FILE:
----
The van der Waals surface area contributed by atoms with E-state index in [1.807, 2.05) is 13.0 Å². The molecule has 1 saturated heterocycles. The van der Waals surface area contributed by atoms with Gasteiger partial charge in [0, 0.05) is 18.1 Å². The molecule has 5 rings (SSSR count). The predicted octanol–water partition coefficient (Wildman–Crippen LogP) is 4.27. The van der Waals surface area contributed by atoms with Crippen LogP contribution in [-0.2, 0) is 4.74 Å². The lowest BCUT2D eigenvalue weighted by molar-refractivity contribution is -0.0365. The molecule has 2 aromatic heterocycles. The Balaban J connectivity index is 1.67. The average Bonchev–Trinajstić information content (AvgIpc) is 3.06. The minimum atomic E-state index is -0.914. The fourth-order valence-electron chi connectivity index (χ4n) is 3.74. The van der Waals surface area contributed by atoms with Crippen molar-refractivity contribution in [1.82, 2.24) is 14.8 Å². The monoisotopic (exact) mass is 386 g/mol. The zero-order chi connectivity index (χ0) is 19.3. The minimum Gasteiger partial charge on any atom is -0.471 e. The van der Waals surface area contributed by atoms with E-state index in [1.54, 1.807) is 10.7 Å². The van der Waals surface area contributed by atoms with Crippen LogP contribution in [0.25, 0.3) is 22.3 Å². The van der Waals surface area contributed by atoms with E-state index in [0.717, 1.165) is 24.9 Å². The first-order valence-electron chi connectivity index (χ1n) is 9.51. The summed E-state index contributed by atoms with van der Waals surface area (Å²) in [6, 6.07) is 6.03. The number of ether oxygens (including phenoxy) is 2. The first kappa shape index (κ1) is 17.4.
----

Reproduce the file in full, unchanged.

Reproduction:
The van der Waals surface area contributed by atoms with E-state index in [1.807, 2.05) is 13.0 Å². The molecule has 1 saturated heterocycles. The van der Waals surface area contributed by atoms with Gasteiger partial charge in [0, 0.05) is 18.1 Å². The molecule has 5 rings (SSSR count). The predicted octanol–water partition coefficient (Wildman–Crippen LogP) is 4.27. The van der Waals surface area contributed by atoms with Crippen LogP contribution in [-0.2, 0) is 4.74 Å². The lowest BCUT2D eigenvalue weighted by molar-refractivity contribution is -0.0365. The molecule has 2 aromatic heterocycles. The Balaban J connectivity index is 1.67. The average Bonchev–Trinajstić information content (AvgIpc) is 3.06. The minimum atomic E-state index is -0.914. The fourth-order valence-electron chi connectivity index (χ4n) is 3.74. The van der Waals surface area contributed by atoms with Crippen molar-refractivity contribution in [1.82, 2.24) is 14.8 Å². The monoisotopic (exact) mass is 386 g/mol. The zero-order chi connectivity index (χ0) is 19.3. The minimum Gasteiger partial charge on any atom is -0.471 e. The van der Waals surface area contributed by atoms with E-state index in [1.54, 1.807) is 10.7 Å². The van der Waals surface area contributed by atoms with Crippen LogP contribution in [0.25, 0.3) is 22.3 Å². The van der Waals surface area contributed by atoms with E-state index in [0.717, 1.165) is 24.9 Å². The first-order valence-electron chi connectivity index (χ1n) is 9.51. The summed E-state index contributed by atoms with van der Waals surface area (Å²) in [6, 6.07) is 6.03. The number of ether oxygens (including phenoxy) is 2. The first kappa shape index (κ1) is 17.4.